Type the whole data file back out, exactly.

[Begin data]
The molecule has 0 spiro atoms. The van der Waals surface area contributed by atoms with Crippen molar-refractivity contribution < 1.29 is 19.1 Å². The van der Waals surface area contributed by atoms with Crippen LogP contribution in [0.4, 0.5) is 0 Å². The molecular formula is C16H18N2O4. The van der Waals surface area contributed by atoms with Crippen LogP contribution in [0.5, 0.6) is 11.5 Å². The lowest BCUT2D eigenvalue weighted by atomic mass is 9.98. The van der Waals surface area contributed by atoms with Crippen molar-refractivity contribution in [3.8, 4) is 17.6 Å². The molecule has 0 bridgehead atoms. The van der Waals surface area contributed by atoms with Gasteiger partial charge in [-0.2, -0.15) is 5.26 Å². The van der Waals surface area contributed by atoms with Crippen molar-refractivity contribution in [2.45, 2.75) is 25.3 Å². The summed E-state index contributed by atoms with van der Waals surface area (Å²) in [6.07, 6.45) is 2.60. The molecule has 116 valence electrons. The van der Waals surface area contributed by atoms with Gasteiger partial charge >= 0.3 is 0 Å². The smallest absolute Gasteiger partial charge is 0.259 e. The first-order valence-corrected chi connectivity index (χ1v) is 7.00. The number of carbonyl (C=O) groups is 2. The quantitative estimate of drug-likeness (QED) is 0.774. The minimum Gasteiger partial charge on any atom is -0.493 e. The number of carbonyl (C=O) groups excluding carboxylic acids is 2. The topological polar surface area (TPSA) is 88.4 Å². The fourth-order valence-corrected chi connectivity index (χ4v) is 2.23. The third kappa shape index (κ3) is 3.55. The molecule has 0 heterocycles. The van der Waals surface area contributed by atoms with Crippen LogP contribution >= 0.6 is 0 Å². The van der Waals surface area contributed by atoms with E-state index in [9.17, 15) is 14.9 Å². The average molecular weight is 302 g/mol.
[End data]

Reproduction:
The molecule has 0 spiro atoms. The van der Waals surface area contributed by atoms with Crippen molar-refractivity contribution < 1.29 is 19.1 Å². The van der Waals surface area contributed by atoms with Crippen LogP contribution in [0.4, 0.5) is 0 Å². The molecular formula is C16H18N2O4. The van der Waals surface area contributed by atoms with Crippen LogP contribution in [0.5, 0.6) is 11.5 Å². The lowest BCUT2D eigenvalue weighted by atomic mass is 9.98. The van der Waals surface area contributed by atoms with Crippen molar-refractivity contribution in [3.8, 4) is 17.6 Å². The molecule has 0 bridgehead atoms. The van der Waals surface area contributed by atoms with Gasteiger partial charge in [-0.2, -0.15) is 5.26 Å². The van der Waals surface area contributed by atoms with Crippen molar-refractivity contribution in [2.45, 2.75) is 25.3 Å². The summed E-state index contributed by atoms with van der Waals surface area (Å²) in [6.07, 6.45) is 2.60. The molecule has 116 valence electrons. The van der Waals surface area contributed by atoms with Gasteiger partial charge >= 0.3 is 0 Å². The smallest absolute Gasteiger partial charge is 0.259 e. The first-order valence-corrected chi connectivity index (χ1v) is 7.00. The number of carbonyl (C=O) groups is 2. The quantitative estimate of drug-likeness (QED) is 0.774. The minimum Gasteiger partial charge on any atom is -0.493 e. The number of carbonyl (C=O) groups excluding carboxylic acids is 2. The topological polar surface area (TPSA) is 88.4 Å². The fourth-order valence-corrected chi connectivity index (χ4v) is 2.23. The third kappa shape index (κ3) is 3.55. The molecule has 0 heterocycles. The van der Waals surface area contributed by atoms with Crippen LogP contribution >= 0.6 is 0 Å². The van der Waals surface area contributed by atoms with E-state index in [9.17, 15) is 14.9 Å². The average molecular weight is 302 g/mol.